Next to the government’s response, the media coverage was, at least on the crucial operation points, excellent. Despite attempts by Monis to get his message out via media, his communication was muted. He took to YouTube instead, uploading messages spoken by hostages; law enforcement followed by deleting the videos within 30 minutes. When he called 2GB, a popular radio show, he wasn’t put to air. Again the media showed restraint.

The importance of this was explained by terrorism expert Adam Dolnik: “From a negotiating perspective, when people commit to something very publicly they have a much greater internal need to be consistent with what they’ve said.” This public commitment then makes negotiation much more difficult by increasing the need for face-saving mechanisms in the negotiating process.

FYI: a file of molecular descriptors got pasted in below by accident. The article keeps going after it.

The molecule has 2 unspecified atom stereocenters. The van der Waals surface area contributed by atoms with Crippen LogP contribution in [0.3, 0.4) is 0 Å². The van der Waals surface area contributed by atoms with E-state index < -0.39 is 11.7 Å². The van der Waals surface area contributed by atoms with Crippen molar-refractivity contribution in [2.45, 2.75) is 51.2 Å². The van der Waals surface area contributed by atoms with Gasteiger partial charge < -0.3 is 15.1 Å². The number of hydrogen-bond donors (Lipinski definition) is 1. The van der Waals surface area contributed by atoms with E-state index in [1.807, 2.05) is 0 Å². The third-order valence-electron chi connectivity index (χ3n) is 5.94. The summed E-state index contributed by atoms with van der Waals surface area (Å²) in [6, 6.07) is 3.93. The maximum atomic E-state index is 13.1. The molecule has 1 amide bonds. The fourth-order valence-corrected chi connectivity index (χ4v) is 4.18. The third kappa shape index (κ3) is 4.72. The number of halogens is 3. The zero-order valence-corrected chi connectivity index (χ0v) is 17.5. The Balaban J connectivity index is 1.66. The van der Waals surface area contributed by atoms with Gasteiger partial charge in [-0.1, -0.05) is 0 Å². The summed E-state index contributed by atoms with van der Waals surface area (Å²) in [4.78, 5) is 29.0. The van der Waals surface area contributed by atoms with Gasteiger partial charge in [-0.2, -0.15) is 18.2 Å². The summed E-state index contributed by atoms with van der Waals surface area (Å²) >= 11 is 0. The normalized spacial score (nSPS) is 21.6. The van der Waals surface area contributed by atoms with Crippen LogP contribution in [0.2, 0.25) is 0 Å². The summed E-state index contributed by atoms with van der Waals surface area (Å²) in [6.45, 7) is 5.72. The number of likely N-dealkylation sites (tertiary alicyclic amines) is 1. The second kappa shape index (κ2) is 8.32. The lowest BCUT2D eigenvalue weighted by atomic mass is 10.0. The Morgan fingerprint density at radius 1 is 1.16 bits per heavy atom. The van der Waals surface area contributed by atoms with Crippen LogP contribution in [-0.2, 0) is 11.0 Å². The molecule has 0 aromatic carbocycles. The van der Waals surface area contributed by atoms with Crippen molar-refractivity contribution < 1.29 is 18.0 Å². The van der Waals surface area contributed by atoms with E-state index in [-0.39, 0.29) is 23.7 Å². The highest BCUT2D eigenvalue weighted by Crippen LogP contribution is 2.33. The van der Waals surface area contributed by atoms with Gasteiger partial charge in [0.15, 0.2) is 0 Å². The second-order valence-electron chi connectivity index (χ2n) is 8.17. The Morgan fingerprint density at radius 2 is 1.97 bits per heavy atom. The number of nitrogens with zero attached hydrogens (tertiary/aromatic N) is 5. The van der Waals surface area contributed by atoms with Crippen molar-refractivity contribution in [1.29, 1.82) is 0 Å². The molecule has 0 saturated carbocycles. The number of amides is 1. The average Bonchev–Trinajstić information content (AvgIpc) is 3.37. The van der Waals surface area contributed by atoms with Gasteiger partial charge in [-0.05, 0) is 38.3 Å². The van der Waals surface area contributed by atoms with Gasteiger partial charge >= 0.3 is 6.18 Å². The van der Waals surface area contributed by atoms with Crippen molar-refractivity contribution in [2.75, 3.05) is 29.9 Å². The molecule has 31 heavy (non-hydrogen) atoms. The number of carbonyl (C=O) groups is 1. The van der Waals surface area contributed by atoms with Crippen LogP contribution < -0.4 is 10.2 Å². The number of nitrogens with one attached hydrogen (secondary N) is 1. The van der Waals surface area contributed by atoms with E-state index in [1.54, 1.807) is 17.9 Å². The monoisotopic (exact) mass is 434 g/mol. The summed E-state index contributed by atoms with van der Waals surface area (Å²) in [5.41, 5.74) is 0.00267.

Similarly, media (by and large) avoided airing live video feed of the café, which may have allowed Monis to monitor the police operation.  Live coverage of the Mumbai siege in 2008 supported the attackers in their situational awareness, as they tracked operation movements and developments through Twitter (a further study on this here).

However, despite operationally good media coverage, there were chinks in the professionalism. The presence of a Shahada flag, wrongly reported as the ISIS flag, meant this was labeled an ISIS terror attack. A quick fact check would have queried such assertions, but the  temptation obviously proved too great. Worse still, was the Murdoch newspaper the Daily Telegraph, which ran a special afternoon edition, its front-page reading: “Islamic State takes 13 hostages in city café siege.” It was a wild claim that speculated both on the number of hostages and the culprit.